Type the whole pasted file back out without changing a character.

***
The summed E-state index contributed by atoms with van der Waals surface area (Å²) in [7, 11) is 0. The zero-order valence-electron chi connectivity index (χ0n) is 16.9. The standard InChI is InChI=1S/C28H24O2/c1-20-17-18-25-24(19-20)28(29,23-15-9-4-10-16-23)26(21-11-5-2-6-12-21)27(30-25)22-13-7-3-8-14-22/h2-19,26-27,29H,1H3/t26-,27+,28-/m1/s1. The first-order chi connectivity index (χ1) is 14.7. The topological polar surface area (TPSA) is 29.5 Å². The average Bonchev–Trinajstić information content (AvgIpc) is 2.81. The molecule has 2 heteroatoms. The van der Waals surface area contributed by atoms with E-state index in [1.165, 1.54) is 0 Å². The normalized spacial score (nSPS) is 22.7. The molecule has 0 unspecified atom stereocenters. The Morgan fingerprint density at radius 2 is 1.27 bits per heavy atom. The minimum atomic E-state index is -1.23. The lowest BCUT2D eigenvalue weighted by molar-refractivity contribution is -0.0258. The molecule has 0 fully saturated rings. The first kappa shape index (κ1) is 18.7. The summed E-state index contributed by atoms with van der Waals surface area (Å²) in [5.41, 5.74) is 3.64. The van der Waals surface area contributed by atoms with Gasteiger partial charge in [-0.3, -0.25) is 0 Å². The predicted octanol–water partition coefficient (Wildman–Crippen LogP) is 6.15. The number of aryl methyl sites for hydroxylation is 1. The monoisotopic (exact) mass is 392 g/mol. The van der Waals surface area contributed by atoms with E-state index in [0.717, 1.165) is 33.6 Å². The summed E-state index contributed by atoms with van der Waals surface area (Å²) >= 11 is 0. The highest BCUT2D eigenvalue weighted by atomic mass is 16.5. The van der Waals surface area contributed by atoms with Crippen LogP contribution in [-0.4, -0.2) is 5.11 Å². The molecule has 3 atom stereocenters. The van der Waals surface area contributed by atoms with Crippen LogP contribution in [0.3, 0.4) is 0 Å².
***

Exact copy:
The summed E-state index contributed by atoms with van der Waals surface area (Å²) in [7, 11) is 0. The zero-order valence-electron chi connectivity index (χ0n) is 16.9. The standard InChI is InChI=1S/C28H24O2/c1-20-17-18-25-24(19-20)28(29,23-15-9-4-10-16-23)26(21-11-5-2-6-12-21)27(30-25)22-13-7-3-8-14-22/h2-19,26-27,29H,1H3/t26-,27+,28-/m1/s1. The first-order chi connectivity index (χ1) is 14.7. The topological polar surface area (TPSA) is 29.5 Å². The average Bonchev–Trinajstić information content (AvgIpc) is 2.81. The molecule has 2 heteroatoms. The van der Waals surface area contributed by atoms with E-state index in [1.165, 1.54) is 0 Å². The normalized spacial score (nSPS) is 22.7. The molecule has 0 unspecified atom stereocenters. The Morgan fingerprint density at radius 2 is 1.27 bits per heavy atom. The minimum atomic E-state index is -1.23. The lowest BCUT2D eigenvalue weighted by molar-refractivity contribution is -0.0258. The molecule has 0 fully saturated rings. The first kappa shape index (κ1) is 18.7. The summed E-state index contributed by atoms with van der Waals surface area (Å²) in [5.41, 5.74) is 3.64. The van der Waals surface area contributed by atoms with Gasteiger partial charge in [-0.3, -0.25) is 0 Å². The predicted octanol–water partition coefficient (Wildman–Crippen LogP) is 6.15. The number of aryl methyl sites for hydroxylation is 1. The monoisotopic (exact) mass is 392 g/mol. The van der Waals surface area contributed by atoms with E-state index in [0.717, 1.165) is 33.6 Å². The summed E-state index contributed by atoms with van der Waals surface area (Å²) >= 11 is 0. The highest BCUT2D eigenvalue weighted by atomic mass is 16.5. The van der Waals surface area contributed by atoms with Crippen LogP contribution in [-0.4, -0.2) is 5.11 Å². The molecule has 3 atom stereocenters. The van der Waals surface area contributed by atoms with Crippen LogP contribution in [0.3, 0.4) is 0 Å².